SARS-CoV-2 appeared on the scene approximately around this time two years ago. Initially there were isolated cases before erupting into a worldwide pandemic. Over the last two years, millions lost their lives after getting this illness, even as its case fatality rate ranged from 1 to 6% when the infection fatality rate was predicted to be around 0.3% or less. The maths was not for the faint of heart. What was not accounted for was the number who lost their lives because of the illness, victims of the shortages, lack of medical care, panic and isolation.
Indeed, it was a new illness and nobody knew what to do. Some did nothing (wait and watch, paracetamol) while others tried different treatments (hydroxychloroquine, ivermectin, vitamin D, etc). The developing world was the first one to notice positive benefits with Ivermectin – Bangladesh, Nigeria, India and South America observed reduced symptoms, shortened illness and in general a significant reduction of mortality [Goa]. But the western world was sceptical and preferred to try high-tech expensive stuff rather than be associated with a lowly antiparasitic.
Yet Ivermectin success stories were hard to sideline [Bryant et al.], so the WHO discouraged its use after a paper (later retracted) was published. This decision caused a halt of alternative treatments and was legally challenged in India, with the WHO chief scientist being issued a notice of liability [IBA] from a team of barristers.
Finally, there was no other alternative so emergency approvals had their way paved the FDA approved in emergency the first Covid vaccine, EMA and others followed rapidly. The whole world concentrated on producing vaccines as quick as possible with as little testing as is allowed [BMJ]. Ivermectin and other treatments were rapidly forgotten, laughed at, forbidden and removed from use.
Yet the virus, maybe following the aim of all life, or maybe because the vaccines were less than satisfactory, didn’t budge. It stubbornly remained, slowly circumventing the vaccines protection offered to humans by the vaccines. We had created a high-tech weapon targeting one of the virus proteins, and it responded in the most “unexpected” way. The virus simply changed its proteins.
Infections started to rise again and with them, deaths. Time worked well for the virus, more and more variations were budding, each less sensitive for the vaccines [WebMD]. The western world responded by forcing vaccinations, by increasing the dosage of the vaccine, by boosters, in the hope that what had ceased working would start to work again [NHS].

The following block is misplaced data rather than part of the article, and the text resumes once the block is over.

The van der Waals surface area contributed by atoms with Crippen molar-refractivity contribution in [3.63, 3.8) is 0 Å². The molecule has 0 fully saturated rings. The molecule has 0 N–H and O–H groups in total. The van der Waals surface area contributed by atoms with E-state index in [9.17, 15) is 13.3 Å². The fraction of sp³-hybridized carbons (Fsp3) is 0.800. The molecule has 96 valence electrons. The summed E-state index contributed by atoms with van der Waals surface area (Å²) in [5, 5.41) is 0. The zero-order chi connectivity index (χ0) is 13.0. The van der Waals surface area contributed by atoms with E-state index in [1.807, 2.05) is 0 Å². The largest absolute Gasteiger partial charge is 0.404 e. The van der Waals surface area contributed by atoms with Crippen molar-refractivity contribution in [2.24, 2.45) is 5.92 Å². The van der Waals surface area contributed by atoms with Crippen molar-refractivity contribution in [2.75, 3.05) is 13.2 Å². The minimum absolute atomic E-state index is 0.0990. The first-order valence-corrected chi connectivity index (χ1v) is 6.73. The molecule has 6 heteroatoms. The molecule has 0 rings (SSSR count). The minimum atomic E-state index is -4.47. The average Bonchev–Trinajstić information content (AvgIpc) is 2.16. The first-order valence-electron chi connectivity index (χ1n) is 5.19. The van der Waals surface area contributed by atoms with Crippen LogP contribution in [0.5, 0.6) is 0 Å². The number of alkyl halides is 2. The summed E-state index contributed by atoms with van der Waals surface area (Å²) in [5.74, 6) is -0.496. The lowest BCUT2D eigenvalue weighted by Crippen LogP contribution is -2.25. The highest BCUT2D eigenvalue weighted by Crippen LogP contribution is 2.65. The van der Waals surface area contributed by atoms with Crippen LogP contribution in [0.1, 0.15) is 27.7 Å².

The developing world didn’t have the resources for that, so they are slowly going back to using home kits and alternative medications. Uttar Pradesh, India’s most populous state, was spared when the world experienced the first wave and, after a successful vaccination drive, was thought to be out of the pandemic. Yet the virus had already taken advantage of one of the most pernicious property of industry: overpromising and underdelivering. The virus hammered the population, vaccinated or not [DW]. Despite the vaccine mandates, the number of cases remained high. At this point, alternative treatments were remembered and promptly deployed [UP]. The results were better than expected [YogiA] with a complete halting of the pandemic in Uttar Pradesh. While the world moved to a very risky forced vaccination of children, India decided to follow another route [Lucknow] providing medicine kits for the infected and symptomatic.
The western world instead continues on the path of forced vaccinations, with no consideration for alternative treatments, or for those who are seen as a “distraction” by “discouraging” people from having the vaccination, “the only way we have to stop Covid”. Indeed, the CDC issued an official notice [CDCa] about the toxicity of Ivermectin when not used to treat parasites.
Is this real science, when a “safe and well tolerated” medicine, in the list of essential medicines by the WHO itself [Wiki], suddenly turned dangerous when used to treat Covid? It is no different in Australia, where it is no longer possible to prescribe Ivermectin for Covid [TGA] or in Europe, where EMA discourages it [EMA] outside of clinical trials. These clinical trials are hardly progressing at all, compared to the blistering rapidity of the vaccine trials. Our government cannot allow a “safe and well tolerated” medicine to be offered without proper trials, so the official wisdom goes for ivermectin, but it can well do this for novel vaccines.
It has always been right in these difficult situations to never put all your eggs into one basket. However, that is exactly what we are doing right now.